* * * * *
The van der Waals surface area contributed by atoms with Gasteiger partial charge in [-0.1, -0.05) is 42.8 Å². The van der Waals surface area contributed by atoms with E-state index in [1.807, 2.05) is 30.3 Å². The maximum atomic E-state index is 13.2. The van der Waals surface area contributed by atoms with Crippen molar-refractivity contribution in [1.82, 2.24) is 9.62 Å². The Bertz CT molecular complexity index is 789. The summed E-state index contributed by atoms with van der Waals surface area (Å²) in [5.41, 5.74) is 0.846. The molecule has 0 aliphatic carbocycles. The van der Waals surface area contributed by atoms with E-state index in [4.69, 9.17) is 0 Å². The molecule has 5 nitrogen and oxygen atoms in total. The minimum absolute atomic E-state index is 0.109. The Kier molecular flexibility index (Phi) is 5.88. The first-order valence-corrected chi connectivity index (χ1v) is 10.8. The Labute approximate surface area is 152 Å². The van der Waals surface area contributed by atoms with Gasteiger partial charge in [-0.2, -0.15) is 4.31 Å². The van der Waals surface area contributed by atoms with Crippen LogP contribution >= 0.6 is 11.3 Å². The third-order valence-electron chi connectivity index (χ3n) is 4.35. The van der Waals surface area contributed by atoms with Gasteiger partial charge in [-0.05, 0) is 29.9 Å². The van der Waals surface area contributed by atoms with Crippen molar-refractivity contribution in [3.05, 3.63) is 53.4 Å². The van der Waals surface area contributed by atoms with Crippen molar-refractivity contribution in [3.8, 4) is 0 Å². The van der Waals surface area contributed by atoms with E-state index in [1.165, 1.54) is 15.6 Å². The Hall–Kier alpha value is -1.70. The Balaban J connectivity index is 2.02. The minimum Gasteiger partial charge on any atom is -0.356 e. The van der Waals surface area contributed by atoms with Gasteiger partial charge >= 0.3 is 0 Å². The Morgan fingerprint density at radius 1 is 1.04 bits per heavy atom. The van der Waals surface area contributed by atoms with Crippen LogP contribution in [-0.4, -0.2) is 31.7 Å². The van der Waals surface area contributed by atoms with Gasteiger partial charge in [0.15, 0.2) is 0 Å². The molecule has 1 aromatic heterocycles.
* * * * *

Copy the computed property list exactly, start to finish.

The van der Waals surface area contributed by atoms with Gasteiger partial charge in [-0.1, -0.05) is 42.8 Å². The van der Waals surface area contributed by atoms with E-state index in [1.807, 2.05) is 30.3 Å². The maximum atomic E-state index is 13.2. The van der Waals surface area contributed by atoms with Crippen molar-refractivity contribution in [1.82, 2.24) is 9.62 Å². The Bertz CT molecular complexity index is 789. The summed E-state index contributed by atoms with van der Waals surface area (Å²) in [5.41, 5.74) is 0.846. The molecule has 0 aliphatic carbocycles. The van der Waals surface area contributed by atoms with E-state index in [4.69, 9.17) is 0 Å². The molecule has 5 nitrogen and oxygen atoms in total. The minimum absolute atomic E-state index is 0.109. The Kier molecular flexibility index (Phi) is 5.88. The first-order valence-corrected chi connectivity index (χ1v) is 10.8. The Labute approximate surface area is 152 Å². The van der Waals surface area contributed by atoms with Gasteiger partial charge in [-0.2, -0.15) is 4.31 Å². The van der Waals surface area contributed by atoms with Crippen LogP contribution >= 0.6 is 11.3 Å². The third-order valence-electron chi connectivity index (χ3n) is 4.35. The van der Waals surface area contributed by atoms with Gasteiger partial charge in [-0.05, 0) is 29.9 Å². The van der Waals surface area contributed by atoms with Crippen molar-refractivity contribution in [3.05, 3.63) is 53.4 Å². The van der Waals surface area contributed by atoms with Crippen molar-refractivity contribution in [3.8, 4) is 0 Å². The van der Waals surface area contributed by atoms with E-state index in [1.165, 1.54) is 15.6 Å². The Hall–Kier alpha value is -1.70. The Balaban J connectivity index is 2.02. The minimum Gasteiger partial charge on any atom is -0.356 e. The van der Waals surface area contributed by atoms with Gasteiger partial charge >= 0.3 is 0 Å². The Morgan fingerprint density at radius 1 is 1.04 bits per heavy atom. The van der Waals surface area contributed by atoms with Crippen LogP contribution in [-0.4, -0.2) is 31.7 Å². The van der Waals surface area contributed by atoms with Gasteiger partial charge in [0.15, 0.2) is 0 Å². The molecule has 1 aromatic heterocycles.